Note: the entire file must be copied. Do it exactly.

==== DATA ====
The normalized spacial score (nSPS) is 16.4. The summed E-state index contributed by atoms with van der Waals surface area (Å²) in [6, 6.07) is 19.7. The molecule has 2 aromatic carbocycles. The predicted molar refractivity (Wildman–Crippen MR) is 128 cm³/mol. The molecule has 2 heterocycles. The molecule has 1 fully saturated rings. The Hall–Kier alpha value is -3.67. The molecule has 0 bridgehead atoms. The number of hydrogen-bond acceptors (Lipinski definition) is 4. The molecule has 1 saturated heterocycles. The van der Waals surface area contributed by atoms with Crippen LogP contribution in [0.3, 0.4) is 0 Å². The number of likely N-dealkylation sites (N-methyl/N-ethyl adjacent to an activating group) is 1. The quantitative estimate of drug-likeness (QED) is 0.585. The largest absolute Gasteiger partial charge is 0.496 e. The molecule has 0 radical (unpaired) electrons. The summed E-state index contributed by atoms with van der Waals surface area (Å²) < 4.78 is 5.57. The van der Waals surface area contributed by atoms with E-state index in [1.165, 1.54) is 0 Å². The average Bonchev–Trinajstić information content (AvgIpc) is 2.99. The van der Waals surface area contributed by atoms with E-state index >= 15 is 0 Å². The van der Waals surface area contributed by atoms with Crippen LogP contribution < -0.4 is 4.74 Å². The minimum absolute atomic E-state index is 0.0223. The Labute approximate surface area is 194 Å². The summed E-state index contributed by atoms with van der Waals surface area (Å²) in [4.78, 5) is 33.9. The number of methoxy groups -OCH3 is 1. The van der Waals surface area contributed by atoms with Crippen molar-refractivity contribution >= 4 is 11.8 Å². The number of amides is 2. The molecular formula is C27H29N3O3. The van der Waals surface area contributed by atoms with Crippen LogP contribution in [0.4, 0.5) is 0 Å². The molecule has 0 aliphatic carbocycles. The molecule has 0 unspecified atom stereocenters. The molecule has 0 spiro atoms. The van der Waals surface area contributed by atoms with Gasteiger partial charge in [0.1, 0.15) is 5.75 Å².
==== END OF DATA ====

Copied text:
The normalized spacial score (nSPS) is 16.4. The summed E-state index contributed by atoms with van der Waals surface area (Å²) in [6, 6.07) is 19.7. The molecule has 2 aromatic carbocycles. The predicted molar refractivity (Wildman–Crippen MR) is 128 cm³/mol. The molecule has 2 heterocycles. The molecule has 1 fully saturated rings. The Hall–Kier alpha value is -3.67. The molecule has 0 bridgehead atoms. The number of hydrogen-bond acceptors (Lipinski definition) is 4. The molecule has 1 saturated heterocycles. The van der Waals surface area contributed by atoms with Crippen LogP contribution in [0.3, 0.4) is 0 Å². The number of likely N-dealkylation sites (N-methyl/N-ethyl adjacent to an activating group) is 1. The quantitative estimate of drug-likeness (QED) is 0.585. The largest absolute Gasteiger partial charge is 0.496 e. The molecule has 0 radical (unpaired) electrons. The summed E-state index contributed by atoms with van der Waals surface area (Å²) < 4.78 is 5.57. The van der Waals surface area contributed by atoms with E-state index in [1.165, 1.54) is 0 Å². The average Bonchev–Trinajstić information content (AvgIpc) is 2.99. The van der Waals surface area contributed by atoms with E-state index >= 15 is 0 Å². The van der Waals surface area contributed by atoms with Crippen LogP contribution < -0.4 is 4.74 Å². The minimum absolute atomic E-state index is 0.0223. The Labute approximate surface area is 194 Å². The summed E-state index contributed by atoms with van der Waals surface area (Å²) in [4.78, 5) is 33.9. The number of methoxy groups -OCH3 is 1. The van der Waals surface area contributed by atoms with Crippen molar-refractivity contribution >= 4 is 11.8 Å². The number of amides is 2. The molecular formula is C27H29N3O3. The van der Waals surface area contributed by atoms with Crippen LogP contribution in [0.4, 0.5) is 0 Å². The molecule has 0 aliphatic carbocycles. The molecule has 0 unspecified atom stereocenters. The molecule has 0 spiro atoms. The van der Waals surface area contributed by atoms with Gasteiger partial charge in [0.1, 0.15) is 5.75 Å².